Guided by his grandmother, Brodie Taylor first picked up a calligraphy pen at eight years old.
The decision would set him on a journey into the visual art, which has seen him scribe everything from invitations to an official document presented to the Queen’s representative.
Today, on World Calligraphy Day, the University of Southern Queensland Curator (Arts and Exhibitions) has paid tribute to the age-old skill.
“In a world of digital reproduction, singular pieces like this of true artistic expression through the written word are more important than ever,” Mr Taylor said.
“A big part of my role is making sure documents have the grandiosity and atmosphere befitting of their context, while also paying homage to the writers that have passed.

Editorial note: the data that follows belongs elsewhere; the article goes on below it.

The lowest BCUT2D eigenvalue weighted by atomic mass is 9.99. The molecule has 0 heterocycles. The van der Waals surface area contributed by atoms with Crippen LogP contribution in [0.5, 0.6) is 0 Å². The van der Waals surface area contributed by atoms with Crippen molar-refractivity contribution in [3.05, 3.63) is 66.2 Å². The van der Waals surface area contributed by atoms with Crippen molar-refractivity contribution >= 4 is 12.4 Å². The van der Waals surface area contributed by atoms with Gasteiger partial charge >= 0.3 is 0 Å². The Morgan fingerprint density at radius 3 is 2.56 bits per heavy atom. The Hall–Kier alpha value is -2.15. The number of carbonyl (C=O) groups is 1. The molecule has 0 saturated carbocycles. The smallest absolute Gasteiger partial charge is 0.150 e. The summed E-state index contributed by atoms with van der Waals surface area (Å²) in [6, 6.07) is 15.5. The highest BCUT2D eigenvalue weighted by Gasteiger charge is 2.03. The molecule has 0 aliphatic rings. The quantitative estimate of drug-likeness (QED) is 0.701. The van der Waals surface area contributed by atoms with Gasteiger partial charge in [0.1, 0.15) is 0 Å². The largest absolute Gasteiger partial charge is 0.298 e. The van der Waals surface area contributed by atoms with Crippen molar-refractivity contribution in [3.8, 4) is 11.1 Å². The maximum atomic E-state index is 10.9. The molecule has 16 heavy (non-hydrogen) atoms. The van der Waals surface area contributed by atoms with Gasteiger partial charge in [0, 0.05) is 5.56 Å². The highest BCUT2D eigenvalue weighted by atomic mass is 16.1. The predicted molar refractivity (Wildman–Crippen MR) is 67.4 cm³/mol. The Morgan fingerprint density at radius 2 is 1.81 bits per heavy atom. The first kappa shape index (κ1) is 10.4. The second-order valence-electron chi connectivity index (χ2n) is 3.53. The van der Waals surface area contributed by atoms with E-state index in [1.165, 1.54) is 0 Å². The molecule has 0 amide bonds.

“It’s very therapeutic and when it does come together, it’s satisfying to watch.”
He said while calligraphy had been popular throughout the centuries, particularly in the early 1900s, the advent of the digital age had seen its decline.
“Before the days of mechanical reproduction by printers, documents were handwritten,” he said.
“It was an art form, but one that was used quite often.
“But as the years have gone on, and the more technology has permeated our lives, hand drawn pieces have become more of an artisan skill rather than a commodity.
“However, the fact it has become quite rare is also one of its beautiful aspects - I think there is a heightened appreciation for calligraphy as it’s not something you see often.”
Mr Taylor said despite its rarity, calligraphy was a skill open to all.
“It’s never too late to pick it up and once you learn the simple techniques, it really unlocks a new world,” he said.
“Quite often, artists live their practice in their personal lives as well.
“You can’t take back a stroke of your pen, and that’s similar in life, where you must be mindful of what you do next.”
University of Southern Queensland curator and scribe Brodie Taylor (UniSQ Photography)